Wednesday, September 14, 2011

The Use of Technology in Dating Violence

I've decided to write something different this time. Like other articles I've written it's about technology, Law, and how the evolving interplay between them affect people; unlike my previous articles though, there's nothing at all enjoyable in researching or writing about this distressingly prevalent issue.

On January 31, 2011 President Obama issued a presidential proclamation recognizing February as National Teen Dating Violence Awareness and Prevention Month. Although this is only the second year that the month of February has been so recognized, dating violence has long been an issue affecting many of our country's teenagers and young adults.

According to a 2009 study by the CDC, ten percent of teens report having been physically abused within the past twelve months by a dating partner.[1] Furthermore, by the time students have graduated from college 44% of them will have been in an abusive relationship.[2] As February is National Teen Dating Violence Awareness and Prevention Month, I'm writing about how technology is often used in abusive relationships.

First, it's important to note that technology is not at fault for this abuse, but like any other tool it can be misused by abusers. It's also important to note that anybody in an abusive relationship could find technology being leveraged against them by an abuser. However, as teenagers and college students are heavy users of technology they are disproportionately affected by these abusive practices. According to a 2007 study 67% of teens own cell phones, 93% use the internet, and nearly half visit social networking sites daily.[5]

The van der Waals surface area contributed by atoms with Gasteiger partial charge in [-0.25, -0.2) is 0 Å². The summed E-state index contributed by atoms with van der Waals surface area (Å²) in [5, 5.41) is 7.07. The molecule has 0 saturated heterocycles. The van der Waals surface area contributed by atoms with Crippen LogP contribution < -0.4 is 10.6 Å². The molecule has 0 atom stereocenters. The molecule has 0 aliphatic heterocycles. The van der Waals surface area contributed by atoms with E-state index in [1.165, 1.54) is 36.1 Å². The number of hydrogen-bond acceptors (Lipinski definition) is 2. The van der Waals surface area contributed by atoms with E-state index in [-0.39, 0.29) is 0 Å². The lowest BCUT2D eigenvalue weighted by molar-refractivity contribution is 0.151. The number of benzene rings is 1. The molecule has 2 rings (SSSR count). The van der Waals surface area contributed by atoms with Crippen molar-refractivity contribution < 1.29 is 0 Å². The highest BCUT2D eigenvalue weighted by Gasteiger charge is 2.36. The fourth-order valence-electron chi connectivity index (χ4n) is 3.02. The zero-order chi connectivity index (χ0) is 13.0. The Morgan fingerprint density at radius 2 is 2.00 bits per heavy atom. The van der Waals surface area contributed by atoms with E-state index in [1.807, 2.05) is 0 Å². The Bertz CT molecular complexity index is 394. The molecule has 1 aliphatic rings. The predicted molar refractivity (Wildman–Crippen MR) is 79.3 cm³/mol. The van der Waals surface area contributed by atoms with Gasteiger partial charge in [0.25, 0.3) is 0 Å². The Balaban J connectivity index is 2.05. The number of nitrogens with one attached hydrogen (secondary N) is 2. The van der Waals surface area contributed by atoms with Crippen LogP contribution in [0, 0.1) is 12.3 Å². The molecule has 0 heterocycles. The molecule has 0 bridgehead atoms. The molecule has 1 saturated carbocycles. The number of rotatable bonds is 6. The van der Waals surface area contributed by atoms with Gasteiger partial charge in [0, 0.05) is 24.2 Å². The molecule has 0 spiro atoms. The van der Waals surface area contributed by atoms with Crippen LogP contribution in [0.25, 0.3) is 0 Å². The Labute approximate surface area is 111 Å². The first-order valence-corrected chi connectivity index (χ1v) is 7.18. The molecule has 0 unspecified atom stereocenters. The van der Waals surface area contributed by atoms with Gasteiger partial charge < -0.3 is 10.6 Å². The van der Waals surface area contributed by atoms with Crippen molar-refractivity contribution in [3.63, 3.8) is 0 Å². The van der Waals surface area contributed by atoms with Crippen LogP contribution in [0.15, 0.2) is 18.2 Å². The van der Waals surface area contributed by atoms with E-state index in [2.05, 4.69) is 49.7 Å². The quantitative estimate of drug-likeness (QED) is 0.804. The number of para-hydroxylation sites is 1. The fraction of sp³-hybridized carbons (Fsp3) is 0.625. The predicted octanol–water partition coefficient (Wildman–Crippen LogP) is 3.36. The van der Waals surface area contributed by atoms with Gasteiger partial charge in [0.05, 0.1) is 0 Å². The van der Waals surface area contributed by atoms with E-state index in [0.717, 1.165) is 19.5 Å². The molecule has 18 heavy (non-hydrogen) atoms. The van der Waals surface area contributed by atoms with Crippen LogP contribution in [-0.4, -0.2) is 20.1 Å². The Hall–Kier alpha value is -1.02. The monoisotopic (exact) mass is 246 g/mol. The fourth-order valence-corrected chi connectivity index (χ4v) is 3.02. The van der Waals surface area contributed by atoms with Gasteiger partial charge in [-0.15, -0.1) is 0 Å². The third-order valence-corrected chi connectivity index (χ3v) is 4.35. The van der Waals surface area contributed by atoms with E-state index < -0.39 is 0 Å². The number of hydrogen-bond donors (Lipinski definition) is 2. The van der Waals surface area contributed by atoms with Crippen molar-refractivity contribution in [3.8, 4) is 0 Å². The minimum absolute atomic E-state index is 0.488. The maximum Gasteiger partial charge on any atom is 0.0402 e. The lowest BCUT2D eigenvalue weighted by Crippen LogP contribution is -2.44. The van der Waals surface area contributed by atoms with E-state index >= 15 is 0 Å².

Mobile Phones & Texting

A 2007 survey revealed that one-third of teens say they have received up to thirty text messages in one hour by their dating partner demanding to know where they are, who they are with, or what they are doing.[6] Horror stories include a 16-year-old whose ex-boyfriend paid four friends to help him send abusive text messages while he was asleep or at work.[8]

Unfortunately it's not easy to define what is abusive. "If you're getting 50 messages an hour and you want 50 messages an hour, that's not a problem," says Marjorie Gilberg, executive director of Break the Cycle, "But if you're getting 50 messages an hour and you don't even want one, that's very different."[8] It's also important to note that the phone that a teen was given by his or her parents may not be the only phone they have; one in six teens have been in a relationship where their partner has bought a cell phone or minutes for them.[6]

Social Networking Sites & Passwords

A 2009 study by MTV and the Associated Press revealed that over ten percent of the teens surveyed had previously had a boyfriend or girlfriend demand to hand over their password. Further, 68% of those that shared their passwords have been a target of abuse via technology as compared to 44% of those who had not shared their passwords.[3] Additionally, nearly one in five (18%) teens say their dating partner used a networking site like Facebook or MySpace to harass them.[9]

Suggestions

The first thing that a teen should do in the event that they believe they may be in an abusive relationship is to speak to a parent, teacher, or adult that they trust about their concerns. If they are uncomfortable speaking with somebody they know they can call the National Teen Dating Abuse Helpline 24/7 at 1-866-331-9474.

Although many parents know to talk with their kids about the dangers of revealing too much about themselves online to strangers it's important they also let their teen know the potential for abusive behavior even with those to whom they are closest. Mitru Ciarlante, the director of the Youth Initiative at the National Center for Victims of Crime in Washington, D.C. has some suggested questions that will help parents and their children engage in a useful dialogue: